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European and British Association of American Studies Joint Conference (EBAAS), London, April 7-9 2018
“It would hardly be an exaggeration to state that most of our present understanding of the blues is based on the work of Paul Oliver.” David Evans
The British blues scholar Paul Oliver, who passed away recently at the age of 90, authored some of the most important books on the blues and his work was instrumental in focusing attention on the blues as an art form in its own right in the late 1950s. His scholarship on the music’s meanings, origins within the African American experience, and relationship to African American society in the Jim Crow era informed scholars and enthusiasts on both sides of the Atlantic from 1950s to the 1960s ‘blues revival,’ and has helped to shape the course of blues scholarship.
Importantly, Oliver’s work is also representative of the ways in which European scholars and enthusiasts have been fascinated by African American music, particularly jazz and blues, and used these to interpret and represent aspects of American life, from African American culture during the segregation era, interracial connections throughout the 20thcentury, to the role of the South in shaping American popular culture. Interest in various genres of American music such as blues and jazz but also country, soul, bluegrass and folk continue to fuel interpretations of American culture and history, as exemplified in the recent documentary series American Epic. These interpretations both enrich and complicate our understanding of the racial politics of American cultural history.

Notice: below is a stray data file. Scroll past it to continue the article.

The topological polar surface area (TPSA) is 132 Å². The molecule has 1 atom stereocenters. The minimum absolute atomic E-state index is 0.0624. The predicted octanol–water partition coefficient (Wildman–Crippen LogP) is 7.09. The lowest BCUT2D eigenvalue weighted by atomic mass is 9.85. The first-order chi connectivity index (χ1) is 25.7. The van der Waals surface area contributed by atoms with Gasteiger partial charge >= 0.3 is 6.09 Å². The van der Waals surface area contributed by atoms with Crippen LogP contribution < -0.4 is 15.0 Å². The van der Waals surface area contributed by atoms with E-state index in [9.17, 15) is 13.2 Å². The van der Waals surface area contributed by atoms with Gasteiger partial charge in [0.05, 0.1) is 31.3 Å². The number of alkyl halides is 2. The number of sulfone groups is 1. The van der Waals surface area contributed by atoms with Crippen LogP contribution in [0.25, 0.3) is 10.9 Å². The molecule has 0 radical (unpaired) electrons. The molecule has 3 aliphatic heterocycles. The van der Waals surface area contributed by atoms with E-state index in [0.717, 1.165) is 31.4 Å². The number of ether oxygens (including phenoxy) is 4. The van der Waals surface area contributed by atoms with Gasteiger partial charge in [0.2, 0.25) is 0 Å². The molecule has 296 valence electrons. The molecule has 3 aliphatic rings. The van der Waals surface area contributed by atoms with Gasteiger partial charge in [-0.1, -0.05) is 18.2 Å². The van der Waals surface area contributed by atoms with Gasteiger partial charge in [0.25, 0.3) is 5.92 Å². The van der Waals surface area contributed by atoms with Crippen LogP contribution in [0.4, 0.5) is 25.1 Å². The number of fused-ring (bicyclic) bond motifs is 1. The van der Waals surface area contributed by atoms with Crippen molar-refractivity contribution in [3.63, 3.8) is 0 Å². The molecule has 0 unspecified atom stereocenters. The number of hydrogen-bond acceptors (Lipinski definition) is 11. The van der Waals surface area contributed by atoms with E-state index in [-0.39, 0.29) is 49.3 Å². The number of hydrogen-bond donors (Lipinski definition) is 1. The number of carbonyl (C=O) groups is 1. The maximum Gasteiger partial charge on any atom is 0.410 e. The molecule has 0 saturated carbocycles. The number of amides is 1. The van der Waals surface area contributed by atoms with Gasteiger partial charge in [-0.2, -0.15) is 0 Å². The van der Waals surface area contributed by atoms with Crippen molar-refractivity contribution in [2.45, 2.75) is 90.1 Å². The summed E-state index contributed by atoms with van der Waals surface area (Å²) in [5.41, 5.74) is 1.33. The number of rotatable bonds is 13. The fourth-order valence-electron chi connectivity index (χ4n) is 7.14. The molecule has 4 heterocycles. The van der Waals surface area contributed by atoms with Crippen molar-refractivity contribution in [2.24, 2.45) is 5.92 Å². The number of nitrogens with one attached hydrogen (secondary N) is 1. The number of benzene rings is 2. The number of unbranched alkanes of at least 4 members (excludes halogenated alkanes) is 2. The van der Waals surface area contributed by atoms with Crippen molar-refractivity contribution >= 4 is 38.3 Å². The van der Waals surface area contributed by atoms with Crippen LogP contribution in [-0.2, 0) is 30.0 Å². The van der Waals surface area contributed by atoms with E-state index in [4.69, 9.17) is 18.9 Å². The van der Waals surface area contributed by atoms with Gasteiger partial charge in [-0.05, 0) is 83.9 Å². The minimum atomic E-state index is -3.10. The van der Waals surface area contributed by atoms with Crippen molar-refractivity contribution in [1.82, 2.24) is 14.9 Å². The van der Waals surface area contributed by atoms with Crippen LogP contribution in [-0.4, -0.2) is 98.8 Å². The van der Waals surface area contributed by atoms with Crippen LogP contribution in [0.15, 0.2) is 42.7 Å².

This roundtable at the EBAAS 2018 Conference seeks to provoke a wide-ranging discussion on the place of music in American Studies, and the way music from the early 20th century onwards has been used to understand and represent the United States at home and abroad. How can music contribute to our understanding of American history in the 20th century? What was the role of different musical genres during the segregation era? How does music complicate or enrich our more conventional interpretation of American history? What was the role of the transatlantic exchange in shaping the representation of American musical genres? Proposals for short contributions of 6-12 minutes are invited addressing (but not limited to) one or more of these topics. Expressions of interest are particularly welcome from female and minority scholars. Please send submissions to Christian O’Connell (firstname.lastname@example.org) by Friday 29th September.
- role of music in the study of African American history/studies
- racial politics of musical criticism
- gender and representation in American music
- the transatlantic exchange – American music in Europe
- music and the American South
Dr Christian O'Connell